Sir Tim Berners-Lee: World wide web needs bill of rights

 

Sir Tim Berners-Lee wants more rights for users of the web

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The inventor of the world wide web has marked the 25th anniversary of his creation by calling for a 'Magna Carta' bill of rights to protect its users.

Sir Tim Berners-Lee told BBC Breakfast the issue could be compared to the importance of human rights.

He has been an outspoken critic of government surveillance following a series of leaks from ex-US intelligence contractor Edward Snowden.

Sir Tim called on people to take action and protest against surveillance.

'Communal decision'

He told BBC Breakfast the online community has now reached a crossroads.

"It's time for us to make a big communal decision," he said. "In front of us are two roads - which way are we going to go?

"Are we going to continue on the road and just allow the governments to do more and more and more control - more and more surveillance?

"Or are we going to set up a bunch of values? Are we going to set up something like a Magna Carta for the world wide web and say, actually, now it's so important, so much part of our lives, that it becomes on a level with human rights?"

A 1992 copy of the world's first web page Looking at the world's first web page shows how much has changed online
The NeXT cube, the original machine on which Sir Tim Berners-Lee designed the world wide web The NeXT cube machine on which Sir Tim designed the world wide web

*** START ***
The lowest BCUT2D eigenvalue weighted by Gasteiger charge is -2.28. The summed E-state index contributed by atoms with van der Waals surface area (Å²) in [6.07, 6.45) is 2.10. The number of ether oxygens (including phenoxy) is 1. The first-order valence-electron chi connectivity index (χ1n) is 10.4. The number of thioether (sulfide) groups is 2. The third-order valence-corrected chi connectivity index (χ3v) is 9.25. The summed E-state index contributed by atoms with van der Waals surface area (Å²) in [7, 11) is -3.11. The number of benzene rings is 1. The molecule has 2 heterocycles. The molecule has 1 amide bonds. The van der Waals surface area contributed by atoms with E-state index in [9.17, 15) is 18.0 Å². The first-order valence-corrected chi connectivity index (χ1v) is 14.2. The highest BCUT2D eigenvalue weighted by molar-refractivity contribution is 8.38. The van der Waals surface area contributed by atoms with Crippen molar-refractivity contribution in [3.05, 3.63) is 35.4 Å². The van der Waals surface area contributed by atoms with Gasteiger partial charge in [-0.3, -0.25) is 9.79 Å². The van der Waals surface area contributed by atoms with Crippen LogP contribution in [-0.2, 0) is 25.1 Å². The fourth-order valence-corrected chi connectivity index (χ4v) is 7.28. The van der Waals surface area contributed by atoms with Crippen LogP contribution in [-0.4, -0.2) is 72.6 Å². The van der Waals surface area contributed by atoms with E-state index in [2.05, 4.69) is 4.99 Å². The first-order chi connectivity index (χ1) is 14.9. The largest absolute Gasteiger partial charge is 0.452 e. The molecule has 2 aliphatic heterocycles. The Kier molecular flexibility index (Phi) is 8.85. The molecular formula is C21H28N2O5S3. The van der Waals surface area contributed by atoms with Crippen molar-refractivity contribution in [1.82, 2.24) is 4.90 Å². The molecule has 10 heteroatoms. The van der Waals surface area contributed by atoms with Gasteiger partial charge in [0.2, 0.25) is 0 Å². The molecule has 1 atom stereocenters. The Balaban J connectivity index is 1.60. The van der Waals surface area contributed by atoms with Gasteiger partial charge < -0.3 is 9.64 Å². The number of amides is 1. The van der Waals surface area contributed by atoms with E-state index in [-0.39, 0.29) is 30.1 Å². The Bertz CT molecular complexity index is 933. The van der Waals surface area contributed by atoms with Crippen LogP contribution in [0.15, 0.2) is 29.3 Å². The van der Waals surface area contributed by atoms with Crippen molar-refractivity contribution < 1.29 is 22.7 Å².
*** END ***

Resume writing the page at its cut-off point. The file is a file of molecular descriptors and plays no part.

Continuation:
Sir Tim Berners-Lee Sir Tim took part in the opening ceremony of the London 2012 Olympic Games

Sir Tim said the internet should be a "neutral" medium that can be used without feeling "somebody's looking over our shoulder".

He called for vigilance against surveillance by its users, adding: "The people of the world have to be constantly aware, constantly looking out for it - constantly making sure through action, protest, that it doesn't happen."

Sir Tim has previously warned that surveillance could threaten the democratic nature of the web.

He has also spoken out in support of Mr Snowden, saying his actions were "in the public interest".

Browser favourites

  • The BBC website and Facebook are the UK's most popular sites, according to a survey of 2,001 adults
  • The poll for internet registry firm Nominet, found 24% of people chose Facebook as their favourite website
  • The BBC was second, with 20% choosing the site
  • Amazon was third with 9%
  • Gmail and Yahoo were both chosen by 5% of those polled

Source: Nominet

The idea that the world wide web would end up playing such a huge role in people's lives would have seemed "crazy" 25 years ago, said Sir Tim.

He admitted that the web represented "humanity connected", involving both the "wonderful" and the "ghastly".

But he added: "I don't have a lot of sympathy with people who say: 'There's so much rubbish on the web.'